According the latest Cost of a Data Breach report from IBM, the cost for companies that have suffered a data breach has increased in 2022 to $4.35million. This is up 2.6 percent from last year and up an incredible 12.7 percent from 2020, says AJ Thompson, pictured, CCO, at the IT firm Northdoor plc.
Such a marked increase should act as a real warning to companies who have yet to fully appreciate the importance of identifying and closing vulnerabilities within their businesses. It is not just the cost of a breach that is increasing but the level of sophistication that cyber criminals are using in their attacks.
Perhaps one of the most disturbing stats from the report is the huge percentage of companies that have suffered more than one breach. 83 percent of organisations have been impacted by more one than breach and this of course comes at a cost to the customer. Those companies who had been hit by a breach have had to pass the associated cost onto customers with 60 percent reporting that they had increased the price of goods and services.
At a time where the cost of living is rising all of the time and inflation continues to increase, companies that suffer a data breach are being impacted more than ever before. This is something that cybercriminals are very aware of. We have seen over the past three years cybercriminals gangs upping their efforts to take advantage of global events including the pandemic, the war in Ukraine and the resulting economic crisis.
Ransomware and destructive attacks
One of the main tactics used by cybercriminals is ransomware. This type of attack has been responsible for some of the most high-profile data breaches over the course of the last year. It remains more expensive than the average cost of a breach, although slightly coming down from last year it still comes in at $4.54million per attack.
Perhaps more worryingly the share of breaches caused by ransomware has grown since last year, up 7.8 percent from 2021 to 11 percent in 2022, a growth rate of 41 percent. This points to a real issue for businesses. Whilst any data breach is bad enough, ransomware attacks take more money, tend to be used in association with some of the most sophisticated attacks (such as social engineering) and also have a huge impact on the reputation of a company, to say nothing of the regulatory consequences.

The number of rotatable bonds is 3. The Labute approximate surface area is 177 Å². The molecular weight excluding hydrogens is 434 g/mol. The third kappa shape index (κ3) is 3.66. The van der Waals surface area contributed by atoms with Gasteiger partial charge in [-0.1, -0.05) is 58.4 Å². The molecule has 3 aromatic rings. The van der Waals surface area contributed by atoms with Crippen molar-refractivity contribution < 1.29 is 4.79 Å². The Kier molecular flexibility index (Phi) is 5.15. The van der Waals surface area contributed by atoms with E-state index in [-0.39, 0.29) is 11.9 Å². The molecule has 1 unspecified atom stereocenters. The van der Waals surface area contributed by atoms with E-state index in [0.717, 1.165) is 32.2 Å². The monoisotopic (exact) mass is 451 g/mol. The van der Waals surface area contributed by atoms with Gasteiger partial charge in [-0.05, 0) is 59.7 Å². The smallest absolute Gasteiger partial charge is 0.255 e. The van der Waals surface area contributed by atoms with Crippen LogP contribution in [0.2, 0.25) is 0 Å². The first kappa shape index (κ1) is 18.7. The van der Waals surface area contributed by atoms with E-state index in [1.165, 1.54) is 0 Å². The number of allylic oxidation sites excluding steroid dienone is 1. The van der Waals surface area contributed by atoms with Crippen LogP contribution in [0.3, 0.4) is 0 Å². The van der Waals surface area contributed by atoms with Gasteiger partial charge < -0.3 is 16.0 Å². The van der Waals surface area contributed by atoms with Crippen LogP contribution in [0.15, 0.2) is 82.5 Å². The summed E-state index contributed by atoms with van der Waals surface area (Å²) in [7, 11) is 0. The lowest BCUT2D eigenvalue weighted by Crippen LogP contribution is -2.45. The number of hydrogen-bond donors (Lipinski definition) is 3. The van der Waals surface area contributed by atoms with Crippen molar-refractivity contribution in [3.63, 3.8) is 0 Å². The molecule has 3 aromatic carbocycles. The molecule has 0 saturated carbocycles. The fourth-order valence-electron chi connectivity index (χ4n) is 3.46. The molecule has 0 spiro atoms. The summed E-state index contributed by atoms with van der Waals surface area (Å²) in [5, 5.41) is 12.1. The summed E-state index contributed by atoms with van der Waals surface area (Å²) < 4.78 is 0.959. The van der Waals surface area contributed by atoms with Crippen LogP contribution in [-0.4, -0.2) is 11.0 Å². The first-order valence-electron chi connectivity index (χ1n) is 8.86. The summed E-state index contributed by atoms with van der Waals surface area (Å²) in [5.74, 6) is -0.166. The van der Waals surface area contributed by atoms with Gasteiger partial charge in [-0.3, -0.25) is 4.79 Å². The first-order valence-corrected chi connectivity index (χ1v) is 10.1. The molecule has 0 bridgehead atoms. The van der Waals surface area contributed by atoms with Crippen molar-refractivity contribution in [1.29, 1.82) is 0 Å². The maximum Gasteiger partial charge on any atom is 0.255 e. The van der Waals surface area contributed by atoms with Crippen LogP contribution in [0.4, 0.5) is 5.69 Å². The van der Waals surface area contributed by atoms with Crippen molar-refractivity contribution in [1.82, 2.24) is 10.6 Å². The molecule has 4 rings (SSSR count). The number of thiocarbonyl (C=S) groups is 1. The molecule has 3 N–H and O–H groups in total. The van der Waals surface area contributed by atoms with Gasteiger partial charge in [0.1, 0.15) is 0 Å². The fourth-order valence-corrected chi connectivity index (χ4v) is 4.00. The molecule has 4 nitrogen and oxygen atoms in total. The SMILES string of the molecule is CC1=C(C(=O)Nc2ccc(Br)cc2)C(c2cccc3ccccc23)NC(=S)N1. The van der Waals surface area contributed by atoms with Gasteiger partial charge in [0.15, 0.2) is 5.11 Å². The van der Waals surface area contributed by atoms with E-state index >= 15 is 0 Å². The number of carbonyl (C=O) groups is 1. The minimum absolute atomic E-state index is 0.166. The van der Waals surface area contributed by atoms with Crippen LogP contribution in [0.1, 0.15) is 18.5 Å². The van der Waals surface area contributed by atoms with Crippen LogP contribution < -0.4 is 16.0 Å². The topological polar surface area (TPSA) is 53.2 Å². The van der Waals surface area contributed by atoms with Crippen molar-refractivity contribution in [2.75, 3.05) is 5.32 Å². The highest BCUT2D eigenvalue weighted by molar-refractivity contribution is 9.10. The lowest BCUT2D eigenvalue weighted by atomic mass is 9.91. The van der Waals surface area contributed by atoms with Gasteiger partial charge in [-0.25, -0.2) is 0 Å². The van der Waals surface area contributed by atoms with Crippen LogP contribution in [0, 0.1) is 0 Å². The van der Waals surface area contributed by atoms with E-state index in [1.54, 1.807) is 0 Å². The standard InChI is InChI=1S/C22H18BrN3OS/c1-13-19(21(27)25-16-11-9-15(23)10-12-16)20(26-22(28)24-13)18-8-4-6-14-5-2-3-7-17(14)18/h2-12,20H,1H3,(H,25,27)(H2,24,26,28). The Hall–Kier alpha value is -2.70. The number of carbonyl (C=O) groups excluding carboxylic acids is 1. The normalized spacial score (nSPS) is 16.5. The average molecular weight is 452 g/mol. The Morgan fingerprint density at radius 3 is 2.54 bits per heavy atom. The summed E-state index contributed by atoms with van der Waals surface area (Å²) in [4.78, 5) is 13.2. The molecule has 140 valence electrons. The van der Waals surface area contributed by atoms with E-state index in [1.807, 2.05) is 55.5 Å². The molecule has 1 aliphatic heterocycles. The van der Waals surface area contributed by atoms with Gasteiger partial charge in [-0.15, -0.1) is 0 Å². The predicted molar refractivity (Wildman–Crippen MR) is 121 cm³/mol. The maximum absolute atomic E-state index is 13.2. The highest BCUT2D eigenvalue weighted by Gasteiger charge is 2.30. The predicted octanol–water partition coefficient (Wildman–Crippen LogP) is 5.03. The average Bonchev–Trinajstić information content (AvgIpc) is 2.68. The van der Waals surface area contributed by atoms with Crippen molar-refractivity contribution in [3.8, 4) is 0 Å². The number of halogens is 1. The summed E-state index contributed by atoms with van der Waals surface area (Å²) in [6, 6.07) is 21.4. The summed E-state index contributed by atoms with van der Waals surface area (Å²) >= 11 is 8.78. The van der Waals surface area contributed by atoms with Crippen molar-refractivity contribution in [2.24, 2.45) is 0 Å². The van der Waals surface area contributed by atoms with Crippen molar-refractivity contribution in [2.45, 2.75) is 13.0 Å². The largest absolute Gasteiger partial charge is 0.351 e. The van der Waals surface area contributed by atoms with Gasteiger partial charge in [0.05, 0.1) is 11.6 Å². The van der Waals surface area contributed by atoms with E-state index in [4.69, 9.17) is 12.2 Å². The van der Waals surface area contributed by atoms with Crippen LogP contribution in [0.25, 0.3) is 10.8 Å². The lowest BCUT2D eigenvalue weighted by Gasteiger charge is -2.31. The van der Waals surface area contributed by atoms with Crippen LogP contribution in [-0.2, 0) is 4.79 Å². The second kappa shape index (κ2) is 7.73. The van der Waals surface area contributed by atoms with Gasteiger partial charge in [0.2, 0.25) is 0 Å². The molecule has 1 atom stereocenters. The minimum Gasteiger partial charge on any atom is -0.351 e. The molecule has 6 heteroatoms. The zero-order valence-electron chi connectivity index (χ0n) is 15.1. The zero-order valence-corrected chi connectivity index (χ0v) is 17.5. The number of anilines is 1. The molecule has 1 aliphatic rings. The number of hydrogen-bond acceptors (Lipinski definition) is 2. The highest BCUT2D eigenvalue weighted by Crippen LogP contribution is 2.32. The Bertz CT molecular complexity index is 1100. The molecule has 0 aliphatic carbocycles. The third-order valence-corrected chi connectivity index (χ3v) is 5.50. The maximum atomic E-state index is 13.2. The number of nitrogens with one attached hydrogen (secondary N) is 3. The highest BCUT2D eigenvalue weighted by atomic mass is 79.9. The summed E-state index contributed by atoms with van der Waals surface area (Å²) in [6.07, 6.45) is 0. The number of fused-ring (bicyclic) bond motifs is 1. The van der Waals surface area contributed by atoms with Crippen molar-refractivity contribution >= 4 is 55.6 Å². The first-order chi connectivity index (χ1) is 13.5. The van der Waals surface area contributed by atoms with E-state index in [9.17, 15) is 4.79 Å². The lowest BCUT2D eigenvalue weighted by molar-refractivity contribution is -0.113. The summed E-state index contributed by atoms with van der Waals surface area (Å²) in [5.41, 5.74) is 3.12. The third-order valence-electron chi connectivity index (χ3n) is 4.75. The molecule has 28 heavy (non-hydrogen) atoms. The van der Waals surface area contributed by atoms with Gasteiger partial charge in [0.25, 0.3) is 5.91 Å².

In among some of these rather worrying stats there is cause for some optimism over the next few months. It seems that some of the new tactics being implemented by many companies are having an effect on the success of cybercriminals and the impact of a breach. For example, more companies than ever are implementing a zero-trust approach to their cybersecurity. Zero-trust is where nothing inside or outside the corporate network is taken on face value. It wraps layered, proactive, AI -powered around every user and every element in your infrastructure.
Those deploying zero-trust architecture grew from 35 percent in 2021 to 41 percent in 2022. The 59 percent that did not deploy zero-trust incurred on average $1 million more in breach costs. Those companies with mature zero-trust deployments in place had even better savings, with, on average about $1.5 million lower than those organisations at the initial stages of zero-trust.
Use of security AI
As with those companies implementing AI-powered zero-trust policies the use of other AI and automated solutions has also risen, with 70 percent now using such software, marking
a 18.6 percent growth rate from 2020. For those who had fully deployed AI and automation technology there was a significant reduction in breach costs. They had $3.05 million less in costs compared to organisations with no AI or automation.
The ROI is very clear from this stat and taking the responsibility away from one or two individuals within an organisation’s and automated the process means that an organisation is less likely to be breached as well as remaining in line with regulation.
Skills gap remains
It is clear that the implementation and management of zero-trust and other AI and automated solutions are having a real impact on a business’s ability to fight off a cyber-attack or keep costs and consequences as low as possible if a criminal did get through. However, for those companies with small or even no internal IT teams identifying, implementing and managing such solutions is a daunting if not impossible task. This is backed up by the report, with just 38 percent of organisations believing that their security team was sufficiently staffed. This skills gap was associated with data breach costs that were $550,000 higher for understaffed organisations than for those with sufficiently staffed teams.
However, this isn’t all bad news for those who cannot employ a full team. Many are turning to IT consultancies that have the experience and expertise to advise on the most appropriate cyber defences and then implement and manage them. This allows smaller IT in-house teams to focus on other, critical business functions, whilst having peace of mind that the security is in the hands of a proactive and expert team.